Stainless Steel, Aluminium and More
Courtesy of Kalamazoo Outdoor Gourmet
Stainless steel grates retain heat well and are typically found on high-end grills.
The body of a quality grill should be made of heavy-duty material such as stainless steel or aluminum. Both materials make the convection process necessary for grilling possible and also protect against rust.
A good rule of thumb: The more stainless steel you have, the more expensive the grill is. This is true for both the inside of the grill and the outside. When purchasing a grill with stainless steel parts, look for grade-304 stainless steel, which is composed of 18 percent chromium and 8 percent nickel austenitic alloy. This grade of stainless steel is more resistant to corrosion than grade-430 stainless steel, which is found on some grills. And just like with sinks, make sure to check the gauge of the stainless steel. Remember, the lower the gauge number, the better the quality.
"The gauge of stainless steel that customers should look for is 18 gauge or better," says Rich Kalsi, president of Capital Cooking, a manufacturer that specializes in high-end grills and other cooking appliances. "Anything thinner than 18 gauge will end up feeling tinny."
Your grill's grates can be made from porcelain enamel, cast iron or stainless steel. Some things you should consider when selecting grates are:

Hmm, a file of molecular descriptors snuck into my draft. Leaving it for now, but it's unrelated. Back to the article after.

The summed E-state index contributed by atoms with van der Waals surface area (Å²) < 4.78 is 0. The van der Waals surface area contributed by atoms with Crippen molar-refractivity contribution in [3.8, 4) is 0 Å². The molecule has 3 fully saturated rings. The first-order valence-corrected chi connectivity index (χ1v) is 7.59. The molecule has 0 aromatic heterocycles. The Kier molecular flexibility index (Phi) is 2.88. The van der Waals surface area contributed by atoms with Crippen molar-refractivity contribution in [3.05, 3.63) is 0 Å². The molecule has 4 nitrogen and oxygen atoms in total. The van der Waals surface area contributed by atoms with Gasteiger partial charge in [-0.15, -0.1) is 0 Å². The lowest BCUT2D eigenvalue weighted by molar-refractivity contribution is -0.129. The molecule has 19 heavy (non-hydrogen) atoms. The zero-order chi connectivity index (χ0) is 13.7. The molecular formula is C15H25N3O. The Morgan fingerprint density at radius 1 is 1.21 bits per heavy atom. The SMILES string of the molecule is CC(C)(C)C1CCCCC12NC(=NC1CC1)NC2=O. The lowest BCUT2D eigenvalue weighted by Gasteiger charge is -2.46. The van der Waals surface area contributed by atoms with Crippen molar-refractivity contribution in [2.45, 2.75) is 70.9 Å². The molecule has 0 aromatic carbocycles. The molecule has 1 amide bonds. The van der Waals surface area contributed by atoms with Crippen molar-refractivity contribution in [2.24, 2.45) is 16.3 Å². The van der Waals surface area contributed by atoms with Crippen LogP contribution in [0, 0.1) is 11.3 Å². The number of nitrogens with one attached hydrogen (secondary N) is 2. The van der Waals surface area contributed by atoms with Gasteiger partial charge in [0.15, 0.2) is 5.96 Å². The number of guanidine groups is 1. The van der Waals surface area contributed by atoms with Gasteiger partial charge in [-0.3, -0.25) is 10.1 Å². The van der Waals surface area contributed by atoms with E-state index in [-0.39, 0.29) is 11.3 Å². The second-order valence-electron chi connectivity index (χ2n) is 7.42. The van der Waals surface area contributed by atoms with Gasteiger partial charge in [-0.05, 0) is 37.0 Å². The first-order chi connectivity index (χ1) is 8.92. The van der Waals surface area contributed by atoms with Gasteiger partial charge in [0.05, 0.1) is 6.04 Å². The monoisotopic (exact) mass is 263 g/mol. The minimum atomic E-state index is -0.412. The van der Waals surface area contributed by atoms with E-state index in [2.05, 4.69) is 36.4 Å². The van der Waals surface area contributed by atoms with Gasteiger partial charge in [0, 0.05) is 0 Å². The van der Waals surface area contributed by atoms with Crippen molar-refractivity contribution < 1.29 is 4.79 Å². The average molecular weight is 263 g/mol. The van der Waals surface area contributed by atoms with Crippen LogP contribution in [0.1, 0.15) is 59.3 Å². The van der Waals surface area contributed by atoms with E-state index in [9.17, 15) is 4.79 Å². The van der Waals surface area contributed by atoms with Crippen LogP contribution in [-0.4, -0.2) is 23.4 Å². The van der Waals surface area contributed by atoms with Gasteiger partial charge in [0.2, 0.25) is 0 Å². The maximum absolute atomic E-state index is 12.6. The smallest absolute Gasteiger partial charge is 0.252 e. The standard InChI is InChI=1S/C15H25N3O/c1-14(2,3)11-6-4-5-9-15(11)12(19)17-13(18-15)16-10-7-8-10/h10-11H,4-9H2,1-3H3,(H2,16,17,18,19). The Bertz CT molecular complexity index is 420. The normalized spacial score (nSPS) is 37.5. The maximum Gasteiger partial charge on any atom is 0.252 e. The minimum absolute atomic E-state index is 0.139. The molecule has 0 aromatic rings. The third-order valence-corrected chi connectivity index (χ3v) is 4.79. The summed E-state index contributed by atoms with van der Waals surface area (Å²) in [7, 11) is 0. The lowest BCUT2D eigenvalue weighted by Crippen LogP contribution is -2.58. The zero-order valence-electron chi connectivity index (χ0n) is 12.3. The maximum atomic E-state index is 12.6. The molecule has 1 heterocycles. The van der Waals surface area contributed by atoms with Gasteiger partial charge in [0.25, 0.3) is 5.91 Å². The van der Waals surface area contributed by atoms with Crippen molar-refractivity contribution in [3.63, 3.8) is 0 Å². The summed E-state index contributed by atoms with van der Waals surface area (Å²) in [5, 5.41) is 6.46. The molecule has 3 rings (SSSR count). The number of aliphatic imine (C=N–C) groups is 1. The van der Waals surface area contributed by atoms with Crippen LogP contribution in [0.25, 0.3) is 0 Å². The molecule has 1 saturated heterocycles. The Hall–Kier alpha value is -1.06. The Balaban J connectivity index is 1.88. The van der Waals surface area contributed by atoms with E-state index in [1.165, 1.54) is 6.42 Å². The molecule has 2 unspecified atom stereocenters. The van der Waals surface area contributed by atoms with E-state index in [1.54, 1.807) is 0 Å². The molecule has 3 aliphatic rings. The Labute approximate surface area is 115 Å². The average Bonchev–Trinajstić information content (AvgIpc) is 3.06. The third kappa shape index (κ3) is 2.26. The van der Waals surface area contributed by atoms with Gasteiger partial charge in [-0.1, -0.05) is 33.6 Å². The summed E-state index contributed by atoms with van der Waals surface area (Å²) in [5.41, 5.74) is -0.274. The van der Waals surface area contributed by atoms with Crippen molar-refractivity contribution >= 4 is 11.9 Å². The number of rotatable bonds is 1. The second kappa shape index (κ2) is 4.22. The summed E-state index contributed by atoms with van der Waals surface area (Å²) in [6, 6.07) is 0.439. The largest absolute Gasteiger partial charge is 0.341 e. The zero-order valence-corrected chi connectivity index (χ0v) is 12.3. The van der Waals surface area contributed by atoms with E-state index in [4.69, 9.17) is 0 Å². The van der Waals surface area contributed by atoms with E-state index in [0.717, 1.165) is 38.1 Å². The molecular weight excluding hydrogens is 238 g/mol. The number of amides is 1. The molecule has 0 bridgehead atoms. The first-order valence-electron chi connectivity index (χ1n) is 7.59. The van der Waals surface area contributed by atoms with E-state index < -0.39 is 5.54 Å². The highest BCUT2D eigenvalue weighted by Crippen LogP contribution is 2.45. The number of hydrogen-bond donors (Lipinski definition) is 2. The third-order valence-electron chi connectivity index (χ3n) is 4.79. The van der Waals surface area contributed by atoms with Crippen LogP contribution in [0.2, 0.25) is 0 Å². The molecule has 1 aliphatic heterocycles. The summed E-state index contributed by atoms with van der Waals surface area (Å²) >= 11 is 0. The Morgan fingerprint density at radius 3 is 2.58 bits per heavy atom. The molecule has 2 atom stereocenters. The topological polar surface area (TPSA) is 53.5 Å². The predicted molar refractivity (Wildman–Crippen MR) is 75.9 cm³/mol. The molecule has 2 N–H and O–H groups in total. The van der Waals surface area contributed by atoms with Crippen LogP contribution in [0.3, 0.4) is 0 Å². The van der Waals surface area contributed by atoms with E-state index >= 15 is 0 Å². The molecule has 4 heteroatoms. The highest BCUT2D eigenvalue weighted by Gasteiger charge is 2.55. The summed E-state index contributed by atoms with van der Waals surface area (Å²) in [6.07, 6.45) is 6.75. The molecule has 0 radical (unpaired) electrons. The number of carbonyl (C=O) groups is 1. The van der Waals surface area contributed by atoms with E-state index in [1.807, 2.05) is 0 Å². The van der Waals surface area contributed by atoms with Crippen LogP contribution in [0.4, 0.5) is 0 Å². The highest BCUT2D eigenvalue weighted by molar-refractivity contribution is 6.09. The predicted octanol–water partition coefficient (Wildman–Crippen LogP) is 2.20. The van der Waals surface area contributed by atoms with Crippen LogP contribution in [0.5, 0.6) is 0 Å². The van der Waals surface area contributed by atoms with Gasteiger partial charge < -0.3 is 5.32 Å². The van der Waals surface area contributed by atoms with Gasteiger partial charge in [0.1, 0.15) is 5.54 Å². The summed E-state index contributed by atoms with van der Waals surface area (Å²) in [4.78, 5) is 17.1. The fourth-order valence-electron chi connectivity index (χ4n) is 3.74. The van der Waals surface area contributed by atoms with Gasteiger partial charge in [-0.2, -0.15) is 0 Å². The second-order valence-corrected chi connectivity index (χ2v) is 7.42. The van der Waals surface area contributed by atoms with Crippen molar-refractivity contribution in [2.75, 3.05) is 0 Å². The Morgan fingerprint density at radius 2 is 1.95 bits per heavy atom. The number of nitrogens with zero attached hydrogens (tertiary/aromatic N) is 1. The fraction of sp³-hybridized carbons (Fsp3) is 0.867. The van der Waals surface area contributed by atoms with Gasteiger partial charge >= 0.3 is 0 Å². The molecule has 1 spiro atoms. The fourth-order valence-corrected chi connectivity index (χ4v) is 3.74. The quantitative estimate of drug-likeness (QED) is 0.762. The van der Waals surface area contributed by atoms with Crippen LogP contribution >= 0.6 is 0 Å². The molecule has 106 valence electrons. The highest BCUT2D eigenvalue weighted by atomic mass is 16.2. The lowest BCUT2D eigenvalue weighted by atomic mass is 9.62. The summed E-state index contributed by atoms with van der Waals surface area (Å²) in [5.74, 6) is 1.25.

How well do they retain heat?
How easy are they to clean?
Solid cast-iron or stainless-steel grates are typically found on higher end grills. Both retain heat well and are resistant to chipping. However, both take a little more time to clean than other grates. Consult your grill manufacturer for the best cleaning methods.
Porcelain-coated steel grates are found on less expensive grills. The thinner the grates, the less heat they will retain, and cheaper porcelain coating will chip off easily. Mid-range and high-end grills have porcelain over cast-iron grates. Cast iron will retain heat well; however, the porcelain can chip if not cared for correctly.
A good grill comes with a one-year warranty, while the best grills on the market come with a 10-year warranty. High-end grills typically come with a lifetime burner warranty as well.